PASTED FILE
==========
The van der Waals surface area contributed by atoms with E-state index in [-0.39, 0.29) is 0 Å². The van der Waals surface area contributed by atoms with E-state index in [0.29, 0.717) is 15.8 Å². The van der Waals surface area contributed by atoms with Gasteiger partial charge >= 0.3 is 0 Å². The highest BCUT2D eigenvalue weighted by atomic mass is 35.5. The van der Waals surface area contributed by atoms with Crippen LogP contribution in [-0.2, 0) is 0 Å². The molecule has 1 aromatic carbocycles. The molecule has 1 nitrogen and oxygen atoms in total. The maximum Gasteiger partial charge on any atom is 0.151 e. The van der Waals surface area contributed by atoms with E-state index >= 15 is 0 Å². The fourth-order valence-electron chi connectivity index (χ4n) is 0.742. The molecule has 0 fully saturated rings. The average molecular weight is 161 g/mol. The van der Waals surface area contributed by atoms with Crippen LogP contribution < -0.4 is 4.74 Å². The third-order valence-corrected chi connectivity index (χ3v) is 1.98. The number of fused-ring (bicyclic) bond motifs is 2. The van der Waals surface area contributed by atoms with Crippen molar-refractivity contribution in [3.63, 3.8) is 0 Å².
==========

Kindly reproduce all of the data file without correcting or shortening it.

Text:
The van der Waals surface area contributed by atoms with E-state index in [-0.39, 0.29) is 0 Å². The van der Waals surface area contributed by atoms with E-state index in [0.29, 0.717) is 15.8 Å². The van der Waals surface area contributed by atoms with Gasteiger partial charge >= 0.3 is 0 Å². The highest BCUT2D eigenvalue weighted by atomic mass is 35.5. The van der Waals surface area contributed by atoms with Crippen LogP contribution in [-0.2, 0) is 0 Å². The molecule has 1 aromatic carbocycles. The molecule has 1 nitrogen and oxygen atoms in total. The maximum Gasteiger partial charge on any atom is 0.151 e. The van der Waals surface area contributed by atoms with E-state index >= 15 is 0 Å². The fourth-order valence-electron chi connectivity index (χ4n) is 0.742. The molecule has 0 fully saturated rings. The average molecular weight is 161 g/mol. The van der Waals surface area contributed by atoms with Crippen LogP contribution < -0.4 is 4.74 Å². The third-order valence-corrected chi connectivity index (χ3v) is 1.98. The number of fused-ring (bicyclic) bond motifs is 2. The van der Waals surface area contributed by atoms with Crippen molar-refractivity contribution in [3.63, 3.8) is 0 Å².